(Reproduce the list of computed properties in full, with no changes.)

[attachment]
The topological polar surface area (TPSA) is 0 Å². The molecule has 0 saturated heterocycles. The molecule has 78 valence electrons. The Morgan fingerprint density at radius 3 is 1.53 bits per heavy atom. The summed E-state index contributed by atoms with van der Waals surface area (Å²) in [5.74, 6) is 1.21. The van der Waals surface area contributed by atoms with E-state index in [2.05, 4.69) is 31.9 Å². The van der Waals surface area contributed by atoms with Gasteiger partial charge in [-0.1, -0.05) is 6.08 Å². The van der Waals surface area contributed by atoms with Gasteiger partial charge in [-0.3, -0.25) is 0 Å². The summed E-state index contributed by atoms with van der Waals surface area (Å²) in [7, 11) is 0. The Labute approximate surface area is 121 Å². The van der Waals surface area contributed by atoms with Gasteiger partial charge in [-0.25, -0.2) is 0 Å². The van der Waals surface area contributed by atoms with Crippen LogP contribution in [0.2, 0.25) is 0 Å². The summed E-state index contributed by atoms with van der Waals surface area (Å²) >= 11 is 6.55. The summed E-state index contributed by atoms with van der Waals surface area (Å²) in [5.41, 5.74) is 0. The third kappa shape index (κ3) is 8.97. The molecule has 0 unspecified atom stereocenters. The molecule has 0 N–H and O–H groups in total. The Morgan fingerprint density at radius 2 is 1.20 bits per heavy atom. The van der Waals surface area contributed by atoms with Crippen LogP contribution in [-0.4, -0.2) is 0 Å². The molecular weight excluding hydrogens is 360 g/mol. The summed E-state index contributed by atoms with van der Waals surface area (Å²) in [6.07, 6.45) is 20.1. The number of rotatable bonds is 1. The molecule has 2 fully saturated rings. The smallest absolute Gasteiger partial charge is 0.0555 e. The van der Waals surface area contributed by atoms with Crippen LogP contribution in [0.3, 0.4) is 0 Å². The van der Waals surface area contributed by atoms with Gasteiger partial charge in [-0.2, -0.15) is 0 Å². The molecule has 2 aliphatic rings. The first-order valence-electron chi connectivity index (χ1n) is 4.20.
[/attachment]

The topological polar surface area (TPSA) is 0 Å². The molecule has 0 saturated heterocycles. The molecule has 78 valence electrons. The Morgan fingerprint density at radius 3 is 1.53 bits per heavy atom. The summed E-state index contributed by atoms with van der Waals surface area (Å²) in [5.74, 6) is 1.21. The van der Waals surface area contributed by atoms with E-state index in [2.05, 4.69) is 31.9 Å². The van der Waals surface area contributed by atoms with Gasteiger partial charge in [-0.1, -0.05) is 6.08 Å². The van der Waals surface area contributed by atoms with Gasteiger partial charge in [-0.3, -0.25) is 0 Å². The summed E-state index contributed by atoms with van der Waals surface area (Å²) in [7, 11) is 0. The Labute approximate surface area is 121 Å². The van der Waals surface area contributed by atoms with Gasteiger partial charge in [-0.25, -0.2) is 0 Å². The van der Waals surface area contributed by atoms with Crippen LogP contribution in [0.2, 0.25) is 0 Å². The summed E-state index contributed by atoms with van der Waals surface area (Å²) >= 11 is 6.55. The summed E-state index contributed by atoms with van der Waals surface area (Å²) in [5.41, 5.74) is 0. The third kappa shape index (κ3) is 8.97. The molecule has 0 unspecified atom stereocenters. The molecule has 0 N–H and O–H groups in total. The Morgan fingerprint density at radius 2 is 1.20 bits per heavy atom. The van der Waals surface area contributed by atoms with Crippen LogP contribution in [-0.4, -0.2) is 0 Å². The molecular weight excluding hydrogens is 360 g/mol. The summed E-state index contributed by atoms with van der Waals surface area (Å²) in [6.07, 6.45) is 20.1. The number of rotatable bonds is 1. The molecule has 2 fully saturated rings. The smallest absolute Gasteiger partial charge is 0.0555 e. The van der Waals surface area contributed by atoms with Crippen LogP contribution in [0.3, 0.4) is 0 Å². The van der Waals surface area contributed by atoms with Gasteiger partial charge in [-0.2, -0.15) is 0 Å². The molecule has 2 aliphatic rings. The first-order valence-electron chi connectivity index (χ1n) is 4.20.